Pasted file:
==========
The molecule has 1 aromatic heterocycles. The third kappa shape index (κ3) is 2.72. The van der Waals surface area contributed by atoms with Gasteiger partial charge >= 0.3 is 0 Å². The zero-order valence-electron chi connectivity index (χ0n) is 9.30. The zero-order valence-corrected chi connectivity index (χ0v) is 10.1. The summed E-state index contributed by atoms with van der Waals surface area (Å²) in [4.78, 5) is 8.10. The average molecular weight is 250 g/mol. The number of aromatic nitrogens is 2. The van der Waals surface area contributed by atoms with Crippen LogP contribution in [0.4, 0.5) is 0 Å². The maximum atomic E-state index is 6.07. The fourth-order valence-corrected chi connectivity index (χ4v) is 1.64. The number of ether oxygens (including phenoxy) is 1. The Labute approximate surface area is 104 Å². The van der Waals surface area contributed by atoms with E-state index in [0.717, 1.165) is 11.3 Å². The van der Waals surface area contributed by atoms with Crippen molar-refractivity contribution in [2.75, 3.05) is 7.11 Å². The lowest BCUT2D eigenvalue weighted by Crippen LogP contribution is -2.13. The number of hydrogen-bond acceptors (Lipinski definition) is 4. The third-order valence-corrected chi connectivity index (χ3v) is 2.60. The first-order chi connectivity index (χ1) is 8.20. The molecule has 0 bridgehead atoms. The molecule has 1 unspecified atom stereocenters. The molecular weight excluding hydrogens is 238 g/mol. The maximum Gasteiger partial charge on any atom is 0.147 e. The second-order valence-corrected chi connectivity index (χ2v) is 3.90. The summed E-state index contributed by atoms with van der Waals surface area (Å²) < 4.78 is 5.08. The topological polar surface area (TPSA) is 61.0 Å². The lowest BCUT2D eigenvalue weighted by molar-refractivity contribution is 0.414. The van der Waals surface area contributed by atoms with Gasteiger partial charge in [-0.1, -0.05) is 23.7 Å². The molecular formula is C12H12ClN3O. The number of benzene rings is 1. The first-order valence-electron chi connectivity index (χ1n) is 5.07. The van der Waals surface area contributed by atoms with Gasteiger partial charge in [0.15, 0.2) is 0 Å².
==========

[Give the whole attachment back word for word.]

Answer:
The molecule has 1 aromatic heterocycles. The third kappa shape index (κ3) is 2.72. The van der Waals surface area contributed by atoms with Gasteiger partial charge >= 0.3 is 0 Å². The zero-order valence-electron chi connectivity index (χ0n) is 9.30. The zero-order valence-corrected chi connectivity index (χ0v) is 10.1. The summed E-state index contributed by atoms with van der Waals surface area (Å²) in [4.78, 5) is 8.10. The average molecular weight is 250 g/mol. The number of aromatic nitrogens is 2. The van der Waals surface area contributed by atoms with Crippen LogP contribution in [0.4, 0.5) is 0 Å². The maximum atomic E-state index is 6.07. The fourth-order valence-corrected chi connectivity index (χ4v) is 1.64. The number of ether oxygens (including phenoxy) is 1. The Labute approximate surface area is 104 Å². The van der Waals surface area contributed by atoms with E-state index in [0.717, 1.165) is 11.3 Å². The van der Waals surface area contributed by atoms with Crippen molar-refractivity contribution in [2.75, 3.05) is 7.11 Å². The lowest BCUT2D eigenvalue weighted by Crippen LogP contribution is -2.13. The number of hydrogen-bond acceptors (Lipinski definition) is 4. The third-order valence-corrected chi connectivity index (χ3v) is 2.60. The first-order chi connectivity index (χ1) is 8.20. The molecule has 0 bridgehead atoms. The molecule has 1 unspecified atom stereocenters. The molecular weight excluding hydrogens is 238 g/mol. The maximum Gasteiger partial charge on any atom is 0.147 e. The second-order valence-corrected chi connectivity index (χ2v) is 3.90. The summed E-state index contributed by atoms with van der Waals surface area (Å²) < 4.78 is 5.08. The topological polar surface area (TPSA) is 61.0 Å². The lowest BCUT2D eigenvalue weighted by molar-refractivity contribution is 0.414. The van der Waals surface area contributed by atoms with Gasteiger partial charge in [-0.1, -0.05) is 23.7 Å². The molecular formula is C12H12ClN3O. The number of benzene rings is 1. The first-order valence-electron chi connectivity index (χ1n) is 5.07. The van der Waals surface area contributed by atoms with Gasteiger partial charge in [0.15, 0.2) is 0 Å².